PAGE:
3rd International Conference on Food Microbiology & Nutrition
Wageningen University & Research, Netherlands
Title: The specificity of antimicrobial activity of Brassicaceae isothiocyanates
Biography: Silvia Andini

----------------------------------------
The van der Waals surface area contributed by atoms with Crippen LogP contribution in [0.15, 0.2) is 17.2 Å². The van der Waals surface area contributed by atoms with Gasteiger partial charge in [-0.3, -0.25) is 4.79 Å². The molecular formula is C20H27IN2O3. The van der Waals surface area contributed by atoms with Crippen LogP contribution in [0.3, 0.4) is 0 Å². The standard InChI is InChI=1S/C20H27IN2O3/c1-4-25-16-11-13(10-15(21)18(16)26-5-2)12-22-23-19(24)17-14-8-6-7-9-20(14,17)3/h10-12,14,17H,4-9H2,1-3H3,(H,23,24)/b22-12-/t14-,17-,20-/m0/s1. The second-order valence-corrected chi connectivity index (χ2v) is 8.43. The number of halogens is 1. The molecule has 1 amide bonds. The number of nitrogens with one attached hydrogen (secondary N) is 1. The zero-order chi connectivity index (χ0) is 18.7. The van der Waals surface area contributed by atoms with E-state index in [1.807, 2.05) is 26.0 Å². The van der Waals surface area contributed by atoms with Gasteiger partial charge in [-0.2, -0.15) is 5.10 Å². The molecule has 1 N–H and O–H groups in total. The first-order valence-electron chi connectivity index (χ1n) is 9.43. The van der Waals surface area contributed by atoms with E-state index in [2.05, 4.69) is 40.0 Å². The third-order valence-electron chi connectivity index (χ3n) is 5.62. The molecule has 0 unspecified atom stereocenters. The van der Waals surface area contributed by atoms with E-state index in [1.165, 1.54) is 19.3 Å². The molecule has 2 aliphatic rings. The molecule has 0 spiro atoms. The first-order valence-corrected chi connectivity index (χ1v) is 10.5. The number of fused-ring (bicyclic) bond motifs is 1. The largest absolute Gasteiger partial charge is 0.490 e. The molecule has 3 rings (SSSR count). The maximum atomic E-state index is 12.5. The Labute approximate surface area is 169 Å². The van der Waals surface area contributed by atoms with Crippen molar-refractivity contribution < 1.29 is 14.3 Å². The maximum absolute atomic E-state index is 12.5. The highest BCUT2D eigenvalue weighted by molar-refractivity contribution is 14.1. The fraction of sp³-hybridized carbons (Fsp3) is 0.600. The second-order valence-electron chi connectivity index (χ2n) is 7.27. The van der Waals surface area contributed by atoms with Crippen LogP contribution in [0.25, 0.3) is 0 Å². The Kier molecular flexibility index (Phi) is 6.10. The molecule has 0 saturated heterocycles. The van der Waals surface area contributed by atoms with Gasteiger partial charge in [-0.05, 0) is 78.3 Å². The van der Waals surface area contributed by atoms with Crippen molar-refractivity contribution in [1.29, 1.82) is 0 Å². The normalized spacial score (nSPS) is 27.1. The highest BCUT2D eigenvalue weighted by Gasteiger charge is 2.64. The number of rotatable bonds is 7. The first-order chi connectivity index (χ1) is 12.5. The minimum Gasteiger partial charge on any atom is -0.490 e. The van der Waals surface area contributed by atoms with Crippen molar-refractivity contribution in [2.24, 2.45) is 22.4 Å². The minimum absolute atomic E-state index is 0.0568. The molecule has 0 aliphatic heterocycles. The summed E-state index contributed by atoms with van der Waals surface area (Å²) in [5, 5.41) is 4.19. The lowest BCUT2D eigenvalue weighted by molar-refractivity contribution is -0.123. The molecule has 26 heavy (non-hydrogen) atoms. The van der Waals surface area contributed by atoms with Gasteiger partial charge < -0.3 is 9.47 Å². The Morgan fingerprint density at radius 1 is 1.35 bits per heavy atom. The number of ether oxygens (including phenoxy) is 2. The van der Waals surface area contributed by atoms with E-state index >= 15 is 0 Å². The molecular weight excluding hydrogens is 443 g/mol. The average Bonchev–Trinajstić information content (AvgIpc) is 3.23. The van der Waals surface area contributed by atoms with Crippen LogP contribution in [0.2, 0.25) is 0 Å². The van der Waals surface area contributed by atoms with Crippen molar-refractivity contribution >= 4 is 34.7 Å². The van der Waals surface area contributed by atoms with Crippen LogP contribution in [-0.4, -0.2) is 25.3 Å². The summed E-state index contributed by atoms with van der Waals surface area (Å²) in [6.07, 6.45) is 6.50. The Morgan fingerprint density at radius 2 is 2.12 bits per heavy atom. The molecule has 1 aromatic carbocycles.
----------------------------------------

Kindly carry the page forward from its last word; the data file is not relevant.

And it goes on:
Statement of the Problem: Food preservation is an ongoing challenge to food industries, particularly with the increased interest in mild processing to preserve flavors and to meet consumer demand for natural preservatives. Application of plant-derived antimicrobial compounds has obtained renewed interest in this respect. Condiments are known to contain antimicrobial compounds, such as mustard and wasabi, both belonging to the Brassicaceae family. Allyl Isothiocyanate (AITC) is the active component in these condiments and is reported to possess antimicrobial activity. Chemically diverse ITCs can be obtained from their precursors, i.e. glucosinolates, and thus the antimicrobial activity of ITCs may vary. Purpose: The purpose of this study is to determine the specificity of antimicrobial activity of various ITCs. Methodology: Broth microdilution assays were done to test 11 ITCs for their antimicrobial activity against food spoilage or pathogenic microorganisms including: Listeria monocytogenes, Staphylococcus aureus, Bacillus cereus, Escherichia coli, Salmonella typhimurium, Pseudomonas aeruginosa, Candida holmii, Saccharomyces cerevisiae and Aspergillus niger. Findings: All tested ITCs displayed growth-inhibitory effect on all tested microorganisms in a dose-dependent manner. 9-methylsulfonyl-nonyl ITC (9-MSoITC) and 9-methylsulfinyl-nonyl ITC (9-MSITC) were the most potent against B. cereus, with a minimum inhibitory concentration (MIC) of 25 and 50 µg/mL, respectively. The same ITCs were also the most potent against L. monocytogenes, S. cerevisiae and A. niger (MIC 25 µg/mL). 9-MSITC was the most potent against S. aureus (MIC 50 µg/mL). 9-MSITC and phenethyl ITC (PhEITC) had the highest efficacy against C. holmii (MIC 50 µg/mL). 3-MSoITC and 3-MSITC were the most potent against E. coli (MIC 25 µg/mL), S. typhimurium (MIC 50 µg/mL) and P. aeruginosa (MIC 400 µg/mL). Furthermore, ITCs showed killing effect on all tested microorganisms. Conclusion & Significance: Various ITCs have stronger antimicrobial potency than AITC. ITCs with long side chain were active against gram-positive bacteria and fungi, whereas those with short side chain were active against gram-negative bacteria.